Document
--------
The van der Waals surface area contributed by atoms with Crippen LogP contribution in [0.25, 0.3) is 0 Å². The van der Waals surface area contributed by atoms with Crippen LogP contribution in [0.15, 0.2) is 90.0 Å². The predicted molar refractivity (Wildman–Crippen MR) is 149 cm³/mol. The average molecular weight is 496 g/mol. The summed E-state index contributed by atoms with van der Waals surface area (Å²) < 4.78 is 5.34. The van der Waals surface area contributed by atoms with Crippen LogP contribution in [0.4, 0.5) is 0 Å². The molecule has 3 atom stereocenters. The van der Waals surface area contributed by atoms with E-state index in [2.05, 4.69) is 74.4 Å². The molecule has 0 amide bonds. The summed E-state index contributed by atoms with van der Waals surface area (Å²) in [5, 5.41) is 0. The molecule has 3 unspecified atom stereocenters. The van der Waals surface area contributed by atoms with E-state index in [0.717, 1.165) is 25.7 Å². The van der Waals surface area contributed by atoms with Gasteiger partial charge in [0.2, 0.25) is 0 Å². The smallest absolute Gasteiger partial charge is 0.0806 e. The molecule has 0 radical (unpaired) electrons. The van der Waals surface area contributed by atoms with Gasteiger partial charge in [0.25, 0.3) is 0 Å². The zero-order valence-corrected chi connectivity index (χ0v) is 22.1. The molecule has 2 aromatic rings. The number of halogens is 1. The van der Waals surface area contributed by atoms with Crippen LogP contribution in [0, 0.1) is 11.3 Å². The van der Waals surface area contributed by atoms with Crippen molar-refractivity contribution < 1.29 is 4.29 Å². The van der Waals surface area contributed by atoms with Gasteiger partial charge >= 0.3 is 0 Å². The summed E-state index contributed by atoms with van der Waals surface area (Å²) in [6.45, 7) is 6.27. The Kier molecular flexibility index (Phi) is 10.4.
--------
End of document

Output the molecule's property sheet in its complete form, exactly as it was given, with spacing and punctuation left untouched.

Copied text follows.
The van der Waals surface area contributed by atoms with Crippen LogP contribution in [0.25, 0.3) is 0 Å². The van der Waals surface area contributed by atoms with Crippen LogP contribution in [0.15, 0.2) is 90.0 Å². The predicted molar refractivity (Wildman–Crippen MR) is 149 cm³/mol. The average molecular weight is 496 g/mol. The summed E-state index contributed by atoms with van der Waals surface area (Å²) < 4.78 is 5.34. The van der Waals surface area contributed by atoms with Crippen LogP contribution in [0.4, 0.5) is 0 Å². The molecule has 3 atom stereocenters. The van der Waals surface area contributed by atoms with E-state index in [2.05, 4.69) is 74.4 Å². The molecule has 0 amide bonds. The summed E-state index contributed by atoms with van der Waals surface area (Å²) in [5, 5.41) is 0. The molecule has 3 unspecified atom stereocenters. The van der Waals surface area contributed by atoms with E-state index in [0.717, 1.165) is 25.7 Å². The van der Waals surface area contributed by atoms with Gasteiger partial charge in [0.2, 0.25) is 0 Å². The smallest absolute Gasteiger partial charge is 0.0806 e. The molecule has 0 radical (unpaired) electrons. The van der Waals surface area contributed by atoms with Gasteiger partial charge in [0.25, 0.3) is 0 Å². The zero-order valence-corrected chi connectivity index (χ0v) is 22.1. The molecule has 2 aromatic rings. The number of halogens is 1. The van der Waals surface area contributed by atoms with Crippen LogP contribution in [0, 0.1) is 11.3 Å². The van der Waals surface area contributed by atoms with Crippen molar-refractivity contribution < 1.29 is 4.29 Å². The van der Waals surface area contributed by atoms with Gasteiger partial charge >= 0.3 is 0 Å². The summed E-state index contributed by atoms with van der Waals surface area (Å²) in [6.45, 7) is 6.27. The Kier molecular flexibility index (Phi) is 10.4.